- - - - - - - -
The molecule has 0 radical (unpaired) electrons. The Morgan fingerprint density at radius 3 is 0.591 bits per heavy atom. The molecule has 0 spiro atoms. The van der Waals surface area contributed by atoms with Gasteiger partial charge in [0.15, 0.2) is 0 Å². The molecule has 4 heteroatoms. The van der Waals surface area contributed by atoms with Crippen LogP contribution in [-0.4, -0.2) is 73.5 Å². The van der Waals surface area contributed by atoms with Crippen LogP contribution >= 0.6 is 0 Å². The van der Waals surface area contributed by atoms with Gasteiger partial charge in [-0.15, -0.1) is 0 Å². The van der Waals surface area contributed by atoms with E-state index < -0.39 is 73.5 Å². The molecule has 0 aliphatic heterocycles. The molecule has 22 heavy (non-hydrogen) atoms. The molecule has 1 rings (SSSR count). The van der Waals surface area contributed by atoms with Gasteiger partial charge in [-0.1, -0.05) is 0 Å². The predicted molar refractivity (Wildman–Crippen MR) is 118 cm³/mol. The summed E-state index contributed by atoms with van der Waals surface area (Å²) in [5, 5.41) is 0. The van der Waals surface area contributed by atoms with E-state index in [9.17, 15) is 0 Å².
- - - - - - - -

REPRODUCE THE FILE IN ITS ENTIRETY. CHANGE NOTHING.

The molecule has 0 radical (unpaired) electrons. The Morgan fingerprint density at radius 3 is 0.591 bits per heavy atom. The molecule has 0 spiro atoms. The van der Waals surface area contributed by atoms with Gasteiger partial charge in [0.15, 0.2) is 0 Å². The molecule has 4 heteroatoms. The van der Waals surface area contributed by atoms with Crippen LogP contribution in [-0.4, -0.2) is 73.5 Å². The van der Waals surface area contributed by atoms with Crippen LogP contribution >= 0.6 is 0 Å². The van der Waals surface area contributed by atoms with Gasteiger partial charge in [-0.15, -0.1) is 0 Å². The van der Waals surface area contributed by atoms with E-state index < -0.39 is 73.5 Å². The molecule has 0 aliphatic heterocycles. The molecule has 22 heavy (non-hydrogen) atoms. The molecule has 1 rings (SSSR count). The van der Waals surface area contributed by atoms with Gasteiger partial charge in [-0.1, -0.05) is 0 Å². The predicted molar refractivity (Wildman–Crippen MR) is 118 cm³/mol. The summed E-state index contributed by atoms with van der Waals surface area (Å²) in [5, 5.41) is 0. The van der Waals surface area contributed by atoms with E-state index in [9.17, 15) is 0 Å².